AUGUST 2, 1957
NEW YORK —In discussing the Negro boycott of white merchants in Tuskegee, Ala ., day before yesterday, I said that Southern whites have used economic pressure against Negroes in many areas. The story of how they have done it in Orangeburg and Clarendon counties in South Carolina is detailed in a pamphlet sent me by a member of the National Committee for Rural Schools.
In 1947, Negroes began to petition South Carolina for integrated public schools. When the Supreme Court decision was handed down in 1954, the White Citizens Council started a campaign of extreme intimidation and economic pressure. Those who had originally signed the petition were the first victims. Their names had already been printed in the local newspapers, most of them had been dismissed from their jobs and their lives had been threatened, but when the Negro community rallied to their support the intimidation and economic pressure was applied to the entire Negro population.
The Council offered $10,000 for a list of the Negro leaders.
White merchants were urged not to sell to Negroes. Starting gradually, with the restrictions applying to more or less luxury items at first, this boycott-in-reverse grew until the list of what Negroes could not buy from white merchants covered practically every basic need—such as gasoline, oil, automobile parts, hardware, tractors, fertilizer and seeds. Finally, they even added bread, milk and medicine.
Practically every Negro storekeeper in that area was forced out of business, so that Negroes had to travel fifty miles or more in order to buy bare essentials.
Negro workers who would not sign statements that they believed in segregation were fired from their jobs. Banks refused to give Negro farmers small crop loans.
In spite of all their difficulties, the Negroes have not completely lost hope. They now propose, with the backing of the National Committee for Rural Schools, to start a cooperative store run by their own Improvement Association. The cooperative would import, at wholesale prices, the commodities urgently needed. And, since the White Citizens Councils have declared that they will extend their campaign of economic pressure to prevent any produce from Negro farms being sold in the area, the cooperative would help the Negro farmers sell their produce outside the area.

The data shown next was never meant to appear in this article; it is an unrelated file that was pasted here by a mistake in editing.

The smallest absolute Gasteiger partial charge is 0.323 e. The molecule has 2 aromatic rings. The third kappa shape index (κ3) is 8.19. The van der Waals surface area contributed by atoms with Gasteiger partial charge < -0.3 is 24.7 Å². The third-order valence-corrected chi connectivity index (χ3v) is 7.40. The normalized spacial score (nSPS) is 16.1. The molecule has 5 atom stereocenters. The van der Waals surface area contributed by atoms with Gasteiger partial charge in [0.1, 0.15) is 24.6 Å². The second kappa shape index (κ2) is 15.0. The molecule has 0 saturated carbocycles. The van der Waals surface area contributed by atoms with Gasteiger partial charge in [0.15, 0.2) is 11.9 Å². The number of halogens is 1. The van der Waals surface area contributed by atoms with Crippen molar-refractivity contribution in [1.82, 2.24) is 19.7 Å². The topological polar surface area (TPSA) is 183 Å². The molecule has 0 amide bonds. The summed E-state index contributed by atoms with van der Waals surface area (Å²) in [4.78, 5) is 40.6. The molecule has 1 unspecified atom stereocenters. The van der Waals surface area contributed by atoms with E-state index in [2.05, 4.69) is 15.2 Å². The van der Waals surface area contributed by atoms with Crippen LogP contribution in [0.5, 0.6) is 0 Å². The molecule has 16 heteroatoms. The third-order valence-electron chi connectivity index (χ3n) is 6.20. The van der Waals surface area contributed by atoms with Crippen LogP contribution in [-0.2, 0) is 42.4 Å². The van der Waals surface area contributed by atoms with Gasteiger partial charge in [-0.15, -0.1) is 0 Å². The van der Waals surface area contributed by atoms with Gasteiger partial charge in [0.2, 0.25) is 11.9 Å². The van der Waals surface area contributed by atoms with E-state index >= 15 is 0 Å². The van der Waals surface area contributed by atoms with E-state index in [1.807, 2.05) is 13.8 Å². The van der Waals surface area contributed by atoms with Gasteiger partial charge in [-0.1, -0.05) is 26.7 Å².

The Negroes will start a credit union and have a reliable, well-trained co-op manager. They firmly believe that the White Citizens Councils will increase the economic pressure and the intimidation campaign, but they have the courage to stay and make what I can only call the peaceful fight for their right to live. To do that, they need help from outside the area in financing themselves.
This help must come from people who feel that this is a situation where violence should not be used, and that people, no matter what their race or color, have a right to live in the land that they love.
This is of concern to people in every part of our country, because if Negroes cannot live where they are, they will be forced to move elsewhere, and help will have to be extended to them there instead of in the areas where they are now settled and would like to continue living.
Actually, of course, the Negroes are of value economically to the South, but at present the White Citizens Councils can only see what seems to them a danger. It will take time and a little calm for them to realize that the danger lies as much in losing this population as in retaining it and accepting the fact that integration is as inevitable as freedom eventually is in all areas of the world.
(Copyright, 1957, by United Feature Syndicate, Inc.)
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About this document
My Day by Eleanor Roosevelt, August 2, 1957
Digital edition created by The Eleanor Roosevelt Papers Project The George Washington University 312 Academic Building 2100 Foxhall Road, NW Washington, DC 20007
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